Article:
Once we’ve settled on the terms, what’s next? At Church of the Apostles we’re reacquainting ourselves with the power of story—listening to others’ and telling our own. We’ve found the topic of our daily work lives is a theme that seems most accessible for people in our parish and our neighborhoods. We’re learning to share our personal stories of suffering and celebration and learning what it means to be together in both. We are learning to listen to the Spirit, ourselves and others as the key practice of both faithful, non-anxious Gospel conversations.
Recently, I stumbled into a deeper appreciation for the power of story to bless and connect us in the area of vocation. Last fall, during the waning weeks of Ordinary Time, I invited a dozen or so friends and acquaintances to share a day in their work life as a contribution to a weekly written series called “Work Stories.” In all my years inviting stories on diverse subjects ranging from lament to favorite hobbies, I’ve never had an easier time finding willing participants.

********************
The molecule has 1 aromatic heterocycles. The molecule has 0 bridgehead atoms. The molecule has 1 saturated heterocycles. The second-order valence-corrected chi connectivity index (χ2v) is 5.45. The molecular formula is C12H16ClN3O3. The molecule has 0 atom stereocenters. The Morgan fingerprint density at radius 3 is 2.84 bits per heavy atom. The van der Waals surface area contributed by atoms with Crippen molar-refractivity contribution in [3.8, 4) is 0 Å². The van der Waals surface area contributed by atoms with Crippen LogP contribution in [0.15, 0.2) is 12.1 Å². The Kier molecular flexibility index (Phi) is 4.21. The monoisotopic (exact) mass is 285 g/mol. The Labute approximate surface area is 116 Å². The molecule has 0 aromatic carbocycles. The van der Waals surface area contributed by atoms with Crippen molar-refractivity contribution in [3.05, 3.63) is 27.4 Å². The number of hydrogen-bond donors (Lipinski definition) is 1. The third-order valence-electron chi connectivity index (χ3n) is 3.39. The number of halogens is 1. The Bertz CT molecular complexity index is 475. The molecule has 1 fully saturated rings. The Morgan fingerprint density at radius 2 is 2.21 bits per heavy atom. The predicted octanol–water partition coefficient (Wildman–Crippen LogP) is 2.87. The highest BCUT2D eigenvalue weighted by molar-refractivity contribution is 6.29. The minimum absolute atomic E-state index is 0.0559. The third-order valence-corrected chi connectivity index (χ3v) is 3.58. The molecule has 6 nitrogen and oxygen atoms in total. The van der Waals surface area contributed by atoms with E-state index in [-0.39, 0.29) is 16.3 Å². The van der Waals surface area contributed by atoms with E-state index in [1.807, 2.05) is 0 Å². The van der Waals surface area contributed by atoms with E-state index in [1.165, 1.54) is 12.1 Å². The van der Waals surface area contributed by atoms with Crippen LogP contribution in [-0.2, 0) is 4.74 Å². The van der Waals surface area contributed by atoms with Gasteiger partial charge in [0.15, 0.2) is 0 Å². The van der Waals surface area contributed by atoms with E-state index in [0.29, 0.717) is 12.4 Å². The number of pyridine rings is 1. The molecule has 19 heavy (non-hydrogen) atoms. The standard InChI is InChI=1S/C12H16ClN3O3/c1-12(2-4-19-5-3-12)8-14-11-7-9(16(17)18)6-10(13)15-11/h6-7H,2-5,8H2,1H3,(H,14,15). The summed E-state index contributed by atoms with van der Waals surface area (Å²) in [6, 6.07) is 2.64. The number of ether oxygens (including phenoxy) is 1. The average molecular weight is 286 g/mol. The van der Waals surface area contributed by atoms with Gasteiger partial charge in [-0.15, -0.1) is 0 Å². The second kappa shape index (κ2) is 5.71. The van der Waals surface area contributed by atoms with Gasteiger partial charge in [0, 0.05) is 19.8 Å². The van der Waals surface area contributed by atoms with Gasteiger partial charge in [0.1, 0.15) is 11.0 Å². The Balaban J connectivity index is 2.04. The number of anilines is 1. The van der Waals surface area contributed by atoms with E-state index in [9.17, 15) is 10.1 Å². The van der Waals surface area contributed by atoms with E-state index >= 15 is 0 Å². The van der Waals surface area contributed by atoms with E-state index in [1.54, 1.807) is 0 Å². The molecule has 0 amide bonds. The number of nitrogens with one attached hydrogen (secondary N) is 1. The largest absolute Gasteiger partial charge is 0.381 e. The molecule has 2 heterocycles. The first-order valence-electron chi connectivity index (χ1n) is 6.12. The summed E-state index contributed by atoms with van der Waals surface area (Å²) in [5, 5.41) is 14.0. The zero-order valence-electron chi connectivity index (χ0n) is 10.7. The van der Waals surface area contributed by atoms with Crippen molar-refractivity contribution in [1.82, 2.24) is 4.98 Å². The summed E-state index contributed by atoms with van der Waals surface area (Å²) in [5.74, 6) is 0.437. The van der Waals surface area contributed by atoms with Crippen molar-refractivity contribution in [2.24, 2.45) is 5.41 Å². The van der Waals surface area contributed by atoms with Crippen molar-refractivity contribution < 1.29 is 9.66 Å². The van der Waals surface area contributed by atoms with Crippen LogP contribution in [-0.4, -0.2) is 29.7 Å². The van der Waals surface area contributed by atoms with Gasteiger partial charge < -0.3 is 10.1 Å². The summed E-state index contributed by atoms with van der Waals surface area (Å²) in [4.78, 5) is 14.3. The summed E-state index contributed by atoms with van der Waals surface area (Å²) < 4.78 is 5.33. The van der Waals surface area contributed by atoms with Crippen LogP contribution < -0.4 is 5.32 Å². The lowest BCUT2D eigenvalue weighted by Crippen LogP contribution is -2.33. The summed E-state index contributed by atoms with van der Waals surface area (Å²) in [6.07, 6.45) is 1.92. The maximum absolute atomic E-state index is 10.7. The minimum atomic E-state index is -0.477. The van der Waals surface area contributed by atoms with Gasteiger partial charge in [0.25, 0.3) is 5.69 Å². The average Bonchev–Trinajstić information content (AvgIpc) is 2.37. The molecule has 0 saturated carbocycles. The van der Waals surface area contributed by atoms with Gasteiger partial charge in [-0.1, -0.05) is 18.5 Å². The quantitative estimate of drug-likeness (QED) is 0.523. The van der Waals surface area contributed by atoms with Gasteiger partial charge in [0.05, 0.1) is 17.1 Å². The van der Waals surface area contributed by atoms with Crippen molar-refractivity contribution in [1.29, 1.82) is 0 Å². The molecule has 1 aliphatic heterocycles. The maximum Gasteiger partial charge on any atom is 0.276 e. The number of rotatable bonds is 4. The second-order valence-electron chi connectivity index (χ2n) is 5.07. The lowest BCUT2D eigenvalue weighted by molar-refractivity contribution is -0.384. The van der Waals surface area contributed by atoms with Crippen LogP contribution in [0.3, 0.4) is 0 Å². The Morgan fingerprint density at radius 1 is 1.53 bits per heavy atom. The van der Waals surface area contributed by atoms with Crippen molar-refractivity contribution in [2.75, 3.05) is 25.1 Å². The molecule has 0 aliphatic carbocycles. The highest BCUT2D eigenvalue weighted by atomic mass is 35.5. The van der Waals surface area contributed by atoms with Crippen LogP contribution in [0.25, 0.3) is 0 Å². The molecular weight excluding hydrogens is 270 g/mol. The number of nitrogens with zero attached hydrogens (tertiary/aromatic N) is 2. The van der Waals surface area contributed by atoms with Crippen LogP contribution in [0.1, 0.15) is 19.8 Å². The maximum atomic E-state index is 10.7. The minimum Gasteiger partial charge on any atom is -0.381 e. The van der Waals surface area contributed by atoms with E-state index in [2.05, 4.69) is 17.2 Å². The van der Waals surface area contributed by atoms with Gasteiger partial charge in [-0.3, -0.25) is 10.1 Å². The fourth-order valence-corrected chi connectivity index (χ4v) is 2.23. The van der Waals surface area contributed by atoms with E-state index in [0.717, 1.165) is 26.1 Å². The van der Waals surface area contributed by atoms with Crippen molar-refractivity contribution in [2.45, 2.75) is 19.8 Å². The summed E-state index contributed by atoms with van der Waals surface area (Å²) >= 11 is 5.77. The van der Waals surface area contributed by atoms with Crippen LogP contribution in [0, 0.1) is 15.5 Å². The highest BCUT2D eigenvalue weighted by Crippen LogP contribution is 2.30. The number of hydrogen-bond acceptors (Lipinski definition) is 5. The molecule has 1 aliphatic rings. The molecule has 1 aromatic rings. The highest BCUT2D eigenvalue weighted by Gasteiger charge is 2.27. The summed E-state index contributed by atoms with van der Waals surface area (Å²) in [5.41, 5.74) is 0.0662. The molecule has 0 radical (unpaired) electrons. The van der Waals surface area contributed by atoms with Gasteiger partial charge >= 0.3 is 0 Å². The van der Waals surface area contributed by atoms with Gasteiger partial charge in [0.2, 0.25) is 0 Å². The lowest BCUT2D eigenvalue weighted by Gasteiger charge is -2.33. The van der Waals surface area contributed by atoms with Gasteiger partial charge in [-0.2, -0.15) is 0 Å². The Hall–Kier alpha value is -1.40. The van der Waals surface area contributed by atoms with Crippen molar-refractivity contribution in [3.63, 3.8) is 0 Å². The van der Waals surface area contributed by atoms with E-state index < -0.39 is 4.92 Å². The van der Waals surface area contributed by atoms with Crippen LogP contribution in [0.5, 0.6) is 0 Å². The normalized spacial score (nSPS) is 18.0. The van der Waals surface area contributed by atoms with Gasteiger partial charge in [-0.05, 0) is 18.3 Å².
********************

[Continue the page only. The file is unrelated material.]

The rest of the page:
As I began to have more volunteers than weeks left in the series, I recognized the benediction I’d inadvertently conferred on each guest. The invitation to present a snapshot of their weekday work life in a space committed to liturgy and sacrament helped the contributors rightly frame their livelihoods as participation in the kingdom. The guest contributors seemed energized by the opportunity to share a bit of their everyday occupational lives, and in turn, told me they’d received a renewed sense of gratitude for the community with which they spend the majority of their lives—their colleagues.
In her excellent reflection on the story our work lives tell, Finding Livelihood author Nancy Nordenson draws our attention to the communal nature of our work lives with the question, “How can an individual body of work contribute to a corporate body of work to participate in a universal, eternal, world-without-end body of work?”
A Missional Invitation